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Pay no attention to the people behind the curtain

Showing posts with label Peter DiGaudio. Show all posts
Showing posts with label Peter DiGaudio. Show all posts

Friday, August 07, 2009

McIlheran Watch: Swastikas

by folkbum

Simple question: Who are you going to believe, McIlheran (conservatives would never use swastikas!) or your lying eyes?



One might also ask McIlheran about this, from a blogger that he thinks his "readers might find interesting." Or this from a guy McIlheran links to daily.

As Atrios said today, "I'm so old I can remember when some random person on the internets made a Nazi comparison in an open video contest and there was a full congressional/media hissy fit."

Tuesday, August 04, 2009

Because they're lying, that's why

by folkbum

You might be wondering why I haven't written much about the health care debate lately. In part, things have been crazy round these parts, and I haven't written much at all lately. In part, Keith has been doing a fine job.

Mostly, though, it's because the "other side" in this debate refuses to be honest about it. You see it in the comment threads here; I have also tried engaging them in comment threads elsewhere. They lie, and when you explain to them exactly how they're lying, they refuse to acknowledge it and make up something else.

Now, I don't know the origin of all of the crap they're throwing out there. One thing I do know, though, is that all these people who claim to have "read the bill" (HR3200, available in html here and downloadable as a ginormous pdf from lots of places) either haven't or don't have a clue what they're reading.

A friend forwarded an email from Americans for Prosperity this morning, for example, that reads in part,
You see, we had just detailed the “end of life” mandatory counseling provision of the Obama/Pelosi health care takeover for the crowd. Dr. Larry Hunter had just explained that on page 425 and 426 the House bill states that if you are a Medicare recipient you will receive counseling to learn about “end of life” options, including hospice and palliative care.
On this blog, it's called "Obamacare Euthanasia." Berry Laker, in a long list of misreadings of the bill found via Dad29, writes, "Government mandates program for orders for life-sustaining treatment (i.e. end of life). The government has a say in how your life ends." This blog, from which I've been banned for pointing out previous blatant lies, says, "End of life plan for each American citizen ordered by the government."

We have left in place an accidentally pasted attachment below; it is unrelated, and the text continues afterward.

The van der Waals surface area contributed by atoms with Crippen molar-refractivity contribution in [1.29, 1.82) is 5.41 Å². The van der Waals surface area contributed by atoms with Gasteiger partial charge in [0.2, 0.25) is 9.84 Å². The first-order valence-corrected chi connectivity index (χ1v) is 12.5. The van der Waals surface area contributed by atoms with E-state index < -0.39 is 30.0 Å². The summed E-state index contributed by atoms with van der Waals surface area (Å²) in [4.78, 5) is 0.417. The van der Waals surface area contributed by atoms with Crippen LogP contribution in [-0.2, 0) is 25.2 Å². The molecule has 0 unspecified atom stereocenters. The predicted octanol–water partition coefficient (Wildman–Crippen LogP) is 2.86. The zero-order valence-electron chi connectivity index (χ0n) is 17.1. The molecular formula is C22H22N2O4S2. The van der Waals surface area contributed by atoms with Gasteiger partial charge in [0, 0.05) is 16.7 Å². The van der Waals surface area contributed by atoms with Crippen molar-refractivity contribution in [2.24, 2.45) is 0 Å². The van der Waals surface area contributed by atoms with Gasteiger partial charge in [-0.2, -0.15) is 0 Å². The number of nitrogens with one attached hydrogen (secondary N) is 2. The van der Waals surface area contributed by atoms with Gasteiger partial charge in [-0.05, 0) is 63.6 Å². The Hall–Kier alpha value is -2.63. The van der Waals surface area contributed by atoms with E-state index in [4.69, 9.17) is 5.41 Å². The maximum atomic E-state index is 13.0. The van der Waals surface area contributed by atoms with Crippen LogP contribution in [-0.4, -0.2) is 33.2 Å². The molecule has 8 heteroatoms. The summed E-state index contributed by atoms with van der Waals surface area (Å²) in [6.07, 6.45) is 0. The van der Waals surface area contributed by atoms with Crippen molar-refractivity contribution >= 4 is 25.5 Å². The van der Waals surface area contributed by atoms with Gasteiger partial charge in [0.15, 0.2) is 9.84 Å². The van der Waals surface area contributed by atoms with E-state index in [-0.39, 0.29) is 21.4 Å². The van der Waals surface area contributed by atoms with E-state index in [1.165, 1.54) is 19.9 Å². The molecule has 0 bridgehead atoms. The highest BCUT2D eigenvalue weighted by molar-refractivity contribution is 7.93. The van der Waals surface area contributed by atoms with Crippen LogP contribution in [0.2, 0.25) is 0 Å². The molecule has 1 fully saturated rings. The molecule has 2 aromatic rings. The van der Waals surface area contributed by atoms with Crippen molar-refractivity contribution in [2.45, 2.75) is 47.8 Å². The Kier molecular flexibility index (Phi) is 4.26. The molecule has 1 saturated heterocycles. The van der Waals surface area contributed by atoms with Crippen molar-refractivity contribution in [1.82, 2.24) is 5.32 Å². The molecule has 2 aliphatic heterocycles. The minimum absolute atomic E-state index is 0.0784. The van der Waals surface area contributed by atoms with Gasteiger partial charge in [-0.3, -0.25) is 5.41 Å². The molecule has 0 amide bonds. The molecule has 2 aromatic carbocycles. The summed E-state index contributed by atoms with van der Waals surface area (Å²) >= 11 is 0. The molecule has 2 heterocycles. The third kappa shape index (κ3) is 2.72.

Scary-sounding stuff, to be sure, but flat-out lies. The section in question from HR3200 begins with the words, ”Section 1861 of the Social Security Act (42 U.S.C. 1395x) is amended …” If you look at the law to be amended, you can see that it's the "Definitions of Services, Institutions, Etc." part of the law that describes services that are reimbursable under Medicare. The provision in HR3200 does not make such sessions mandatory and does not force anyone to do anything or file their living will with the federal government. It does not send a G-Man to your door to tell you how and when you're going to die. Instead, the provision simply says that the doctor can get paid for the time he or she spends talking to you about your living will--something that doesn't happen now. It was originally introduced by a Republican Senator and endorsed by the AARP; the AARP is not so dumb as to endorse a provision that kills off their dues-paying members, are they? No matter how patiently I explain this, the other side refuses to acknowledge reality.

The other side reports with glee every time something bad happens in England (McIlheran does it here, for example), because they deliberately choose to conflate the British socialized National Health Service (where health care workers are government employees) with the reforms being proposed by Congress and the White House, none of which are socialized medicine, "government-run health care," or even single-payer. They'll tell you that HR3200 demands rationing of care. Berry Laker: "YOUR HEALTH CARE WILL BE RATIONED! [. . .] THERE WILL BE A GOVERNMENT COMMITTEE deciding what treatments and benefits you get." He also prints that in red text, because all-caps is apparently not enough emphasis. But the parts of the bill he points to (sections 122 and 123) say nothing of the kind. Section 122 is the Essential Benefits Package Defined section, which sets minimum standards for health insurance coverage, not maximums that lead to rationing. Section 123 establishes an advisory committee whose job it is to periodically review those minimums and decide if they're sufficient.